Abandoned Hotels – Part 2

Our recent article looking at abandoned hotels was widely read and following feedback that this was of interest to followers here are a few more for your reading pleasure….

Bokor Hill Station – Bokor Palace Hotel, Cambodia

Bokor Hill Station was a Cambodian resort town built in the early 1920s by colonial French settlers, the crown jewel of which was the beautiful Bokor Palace Hotel and Casino. Construction in the remote mountains was difficult and around 1,000 lives were lost in the process. The area flourished for two decades as an oasis in the squalid heat and clutter of Phnom Penh, but Europeans fled the area in the late 1940s when the Vietnam conflict ramped up. Bokor Palace was used intermittently over the years, but constant military and political instability, including invasions by Vietnam and mass killings by the Khmer Rouge, ensured the area was all but abandoned by the early ’90s.

Bokor Hill Station is now a popular tourist attraction, sitting on national park land. Although not even 100 years old, the hotel looks like a moss-cloaked ancient ruin.

In recent times, the region has had something of a renaissance with Cambodia’s Sokha Hotels (Solimex Group) developing a large hotel and casino in the region, resulting in new infrastructure and improved access with new roads etc

http://bokor.kamboo.com/

The Bay of Abandoned Hotels – Kupari, Croatia

On the beautiful Dubrovnik Riviera in Croatia, is the village of Kupari which was once home to 5 fabulous resort hotels. The original Grand Hotel, was built in the 1920’s and featured 139 rooms, together with a restaurant, pool, tennis court and sensational views over the sea.

In the 1960’s the communist government of the then Yugoslavia further developed the resort building an additional 4 hotels, and this became a military resort for thousands of officers and their families. The resort was very popular until the wars of independence in the early 1990’s, when the resort was almost completely destroyed by Yugoslav naval ships. After this followed years of looting and stripping of anything of value leaving the mere shell of the luxurious resort.

The resort was left untouched for the next 20 years, but there are now plans to restore the Grand Hotel, and after the demolition of the other hotels, develop a fantastic new resort, befitting the beauty of the bay.

http://www.messynessychic.com/2013/08/23/the-bay-of-abandoned-hotels/

http://ourlifeourtravel.com/kupari-the-abandoned-military-resort-on-the-croatian-seaside/

http://thedubrovniktimes.com/lifestyle/feature/item/336-kupari-a-resort-still-in-ruins

The Polissya Hotel, Pripyat Chernobyl Ukraine

The Poiissya Hotel was one of the tallest buildings in the town of Pripyat – just 3 kilometres from the Chernobyl Nuclear Power Plant. The hotel was built in the 1970’s to accommodate delegations and guests visiting the nearby Chernobyl plant. The town is now abandoned as a result of the catastrophic nuclear disaster which spilled radioactive material into the area after a reactor explosion.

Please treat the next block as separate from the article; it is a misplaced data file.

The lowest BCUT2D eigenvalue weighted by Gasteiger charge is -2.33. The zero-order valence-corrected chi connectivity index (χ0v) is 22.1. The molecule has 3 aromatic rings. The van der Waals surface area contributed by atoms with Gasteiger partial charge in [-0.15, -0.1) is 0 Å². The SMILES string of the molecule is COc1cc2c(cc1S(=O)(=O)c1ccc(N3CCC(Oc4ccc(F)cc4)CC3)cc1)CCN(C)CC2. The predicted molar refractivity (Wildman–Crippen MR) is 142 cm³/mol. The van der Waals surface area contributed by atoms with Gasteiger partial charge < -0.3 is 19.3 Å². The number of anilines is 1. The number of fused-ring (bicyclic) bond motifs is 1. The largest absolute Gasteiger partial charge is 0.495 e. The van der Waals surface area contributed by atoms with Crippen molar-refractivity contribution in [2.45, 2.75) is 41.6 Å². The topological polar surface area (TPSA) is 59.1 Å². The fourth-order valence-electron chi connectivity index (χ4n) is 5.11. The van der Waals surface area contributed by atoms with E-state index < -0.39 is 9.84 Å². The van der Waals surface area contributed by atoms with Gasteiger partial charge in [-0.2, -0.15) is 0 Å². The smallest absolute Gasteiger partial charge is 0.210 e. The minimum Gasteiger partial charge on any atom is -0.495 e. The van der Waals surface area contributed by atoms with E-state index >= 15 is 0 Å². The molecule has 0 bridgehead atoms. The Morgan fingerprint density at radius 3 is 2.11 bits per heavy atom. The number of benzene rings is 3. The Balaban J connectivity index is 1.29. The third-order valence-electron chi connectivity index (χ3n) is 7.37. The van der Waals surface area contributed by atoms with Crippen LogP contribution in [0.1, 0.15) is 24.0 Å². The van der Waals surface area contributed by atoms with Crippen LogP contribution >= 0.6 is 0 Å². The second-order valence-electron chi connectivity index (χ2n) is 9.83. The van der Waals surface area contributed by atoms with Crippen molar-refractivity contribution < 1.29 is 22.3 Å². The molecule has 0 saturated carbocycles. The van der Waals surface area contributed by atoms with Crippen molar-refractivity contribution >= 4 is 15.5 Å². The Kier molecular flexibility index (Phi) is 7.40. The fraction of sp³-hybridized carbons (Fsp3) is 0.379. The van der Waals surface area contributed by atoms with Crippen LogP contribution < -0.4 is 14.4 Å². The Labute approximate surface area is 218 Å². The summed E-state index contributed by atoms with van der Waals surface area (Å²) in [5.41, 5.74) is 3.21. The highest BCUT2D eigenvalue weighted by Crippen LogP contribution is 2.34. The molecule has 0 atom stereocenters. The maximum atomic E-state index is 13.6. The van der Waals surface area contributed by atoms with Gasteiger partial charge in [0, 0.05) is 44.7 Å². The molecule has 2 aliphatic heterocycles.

https://www.derelictplaces.co.uk/main/overseas-sites/34140-polissya-hotel-pripyat-chernobyl-exclusion-zone-ukraine-oct-20-a.html#.WRpJSWiGPIU

http://www.news.com.au/travel/world-travel/europe/polissya-hotel-victim-of-chernobyl-nuclear-disaster/news-story/44acef9003995f9ba3fddf5751ce20b7

Hotels of Sharm el Sheikh & Sinai Peninsula, Egypt

Since the 2011 uprising, the Egyptian tourist region of Sharm el Sheikh began to struggle. This was further compounded in 2015 when the bombing of a Russian airliner which was linked to poor security at the region’s airport, resulted in the suspension of international flights from many countries, notably the UK and Russia.

Since then more than 54 hotels have closed, and occupancy levels are very low in those that have remained open. One such hotel is typical of the hard times that have hit the region.  The Raouf Hotel appears to have been abandoned almost overnight as business evaporated. Pictures of the resort show empty pools and furniture, fixtures and fittings still in place as if the staff were just abducted by aliens and disappeared.

These events were really just the final straw for a region that had been in difficulties for some time. An award winning photo story by the German artists Sabine Haubitz and Stefanie Zoche in 2006, details the many abandoned properties in the Sinai region from 2003 to 2005 – a result of a number of issues including poor investments, corruption and political and economic instability.

http://mozotravel.com/2016/12/06/this-hotel-was-suddenly-abandoned-overnight-now-this-is-all-that-remains/

http://flashbak.com/concrete-poems-abandoned-hotels-in-the-sinai-desert-362768/

http://desertedplaces.blogspot.com/2016/06/the-deserted-hotels-of-sharm-el-seikh.html

http://www.dailymail.co.uk/news/article-3338674/How-bombings-political-turmoil-plane-crash-left-Egypt-s-tourism-industry-crisis-millions-stop-visiting-country-s-resorts.html

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